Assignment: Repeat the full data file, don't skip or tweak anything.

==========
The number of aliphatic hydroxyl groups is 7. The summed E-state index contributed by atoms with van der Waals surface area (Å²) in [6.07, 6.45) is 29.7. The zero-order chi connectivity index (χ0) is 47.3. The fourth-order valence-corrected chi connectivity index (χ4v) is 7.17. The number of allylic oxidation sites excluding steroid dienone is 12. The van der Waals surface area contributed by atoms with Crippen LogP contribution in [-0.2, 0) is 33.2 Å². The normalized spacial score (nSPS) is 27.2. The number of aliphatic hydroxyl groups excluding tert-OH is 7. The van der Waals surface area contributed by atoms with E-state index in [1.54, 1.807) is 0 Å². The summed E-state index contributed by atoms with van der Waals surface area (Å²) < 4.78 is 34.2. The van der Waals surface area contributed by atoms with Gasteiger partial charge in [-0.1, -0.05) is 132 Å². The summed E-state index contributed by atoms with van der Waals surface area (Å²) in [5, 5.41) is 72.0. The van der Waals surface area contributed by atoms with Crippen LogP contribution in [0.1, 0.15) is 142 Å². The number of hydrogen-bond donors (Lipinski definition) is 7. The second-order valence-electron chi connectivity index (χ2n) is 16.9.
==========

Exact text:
The number of aliphatic hydroxyl groups is 7. The summed E-state index contributed by atoms with van der Waals surface area (Å²) in [6.07, 6.45) is 29.7. The zero-order chi connectivity index (χ0) is 47.3. The fourth-order valence-corrected chi connectivity index (χ4v) is 7.17. The number of allylic oxidation sites excluding steroid dienone is 12. The van der Waals surface area contributed by atoms with Crippen LogP contribution in [-0.2, 0) is 33.2 Å². The normalized spacial score (nSPS) is 27.2. The number of aliphatic hydroxyl groups excluding tert-OH is 7. The van der Waals surface area contributed by atoms with E-state index in [1.54, 1.807) is 0 Å². The summed E-state index contributed by atoms with van der Waals surface area (Å²) < 4.78 is 34.2. The van der Waals surface area contributed by atoms with Gasteiger partial charge in [-0.1, -0.05) is 132 Å². The summed E-state index contributed by atoms with van der Waals surface area (Å²) in [5, 5.41) is 72.0. The van der Waals surface area contributed by atoms with Crippen LogP contribution in [0.1, 0.15) is 142 Å². The number of hydrogen-bond donors (Lipinski definition) is 7. The second-order valence-electron chi connectivity index (χ2n) is 16.9.